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Gremlins in the Garage!

Wonderfest 96

Review by Larry J. Brackney
(zeiram@mail.hsonline.net)
Wonderfest '96 has come and gone, and what a show it was! When the show's guest of honor, Ray Harryhausen was announced some months ago, there was little doubt that the show would draw more than the usual number of attendees. Still, I was totally unprepared for the crowds milling about on the opening day of the show! A change of venue from the traditional site was certainly warranted because the show was easily twice as large as it had been in previous years.

wf96_10.jpg I'll get to the vendor room and contest in just a bit, but I also wanted to mention some of the other items of interest at the show. There was little question who many folks came to see, Ray Harryhausen. Long lines formed well before each of his signing sessions. The model contest was also a testament to the fondness and well wishes that many have for the special effects pioneer. Sinbad, Jason and the Argonauts, the Ymir, and other kits abounded.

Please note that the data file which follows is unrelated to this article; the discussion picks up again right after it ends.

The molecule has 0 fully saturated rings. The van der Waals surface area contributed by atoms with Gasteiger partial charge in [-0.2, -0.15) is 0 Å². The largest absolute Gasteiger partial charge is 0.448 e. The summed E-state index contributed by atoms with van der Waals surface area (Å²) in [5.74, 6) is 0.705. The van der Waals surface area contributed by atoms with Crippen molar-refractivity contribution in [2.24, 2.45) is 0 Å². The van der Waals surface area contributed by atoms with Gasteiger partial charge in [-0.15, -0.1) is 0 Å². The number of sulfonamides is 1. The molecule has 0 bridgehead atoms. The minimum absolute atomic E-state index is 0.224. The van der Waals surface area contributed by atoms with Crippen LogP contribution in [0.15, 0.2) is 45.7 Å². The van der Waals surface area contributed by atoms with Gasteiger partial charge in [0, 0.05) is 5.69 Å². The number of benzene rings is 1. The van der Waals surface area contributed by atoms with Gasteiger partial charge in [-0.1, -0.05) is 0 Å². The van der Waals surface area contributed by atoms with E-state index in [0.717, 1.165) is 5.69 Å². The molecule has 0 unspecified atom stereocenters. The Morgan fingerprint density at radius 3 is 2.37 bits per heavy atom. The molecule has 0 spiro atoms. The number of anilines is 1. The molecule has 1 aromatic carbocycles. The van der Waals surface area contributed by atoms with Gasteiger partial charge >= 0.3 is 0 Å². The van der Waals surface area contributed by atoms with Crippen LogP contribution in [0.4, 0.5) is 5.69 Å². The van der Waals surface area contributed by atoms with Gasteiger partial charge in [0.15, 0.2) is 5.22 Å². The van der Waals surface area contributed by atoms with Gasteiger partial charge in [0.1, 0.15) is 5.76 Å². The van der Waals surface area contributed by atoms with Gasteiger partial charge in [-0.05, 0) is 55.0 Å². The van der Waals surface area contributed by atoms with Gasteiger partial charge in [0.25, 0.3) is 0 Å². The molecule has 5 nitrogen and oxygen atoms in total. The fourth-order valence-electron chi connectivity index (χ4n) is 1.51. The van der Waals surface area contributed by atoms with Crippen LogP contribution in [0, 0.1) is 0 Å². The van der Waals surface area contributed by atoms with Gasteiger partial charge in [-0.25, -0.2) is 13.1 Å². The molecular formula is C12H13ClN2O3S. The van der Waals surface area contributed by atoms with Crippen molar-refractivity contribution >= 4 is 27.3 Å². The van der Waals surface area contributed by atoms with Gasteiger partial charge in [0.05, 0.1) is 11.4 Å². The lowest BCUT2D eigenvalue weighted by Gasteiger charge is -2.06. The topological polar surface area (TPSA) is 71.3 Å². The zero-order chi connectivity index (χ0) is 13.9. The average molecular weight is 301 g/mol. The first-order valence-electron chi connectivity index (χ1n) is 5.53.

Aliens/Predator and Star Wars artist Dave Dorman's appearance was a special treat for me. I was delighted to have a chance to talk with him and get his autograph along with a cool Alien sketch in my copy of Aliens: Tribes. Other special guests included regulars Bob Burns, Chris Walas, and Dave Cockrum. Nestor the Wonderfestor also made a special appearance at the awards ceremony to pass out prizes and generally make fun of Bob Burns.

Prizes for the annual charity auction were also turbocharged for this year's show. Raffle tickets could be purchased for a chance to win Walas Fly maquettes as well as original props from Naked Lunch and Gremlins. (Sorry Denis, I tried!)

There were so many vendors and kits at the show, that it's tough to mention (let alone remember) all of them! Here are some standouts in my mind:

Janus was on hand featuring their new Hunchback of Notre Dame kit. If you loved their Lon Chaney kit as much as me, then the Hunchback is a no-brainer! This beautifully sculpted piece is designed to hang on your wall. A great solution to dwindling shelf space! Janus was also showing off their gorgeous Lugosi White Zombie kit by Kuntz, a terrific Karloff Mummy in a sarcophogus, and some busts. White Zombie should be available before the Fall Chiller show.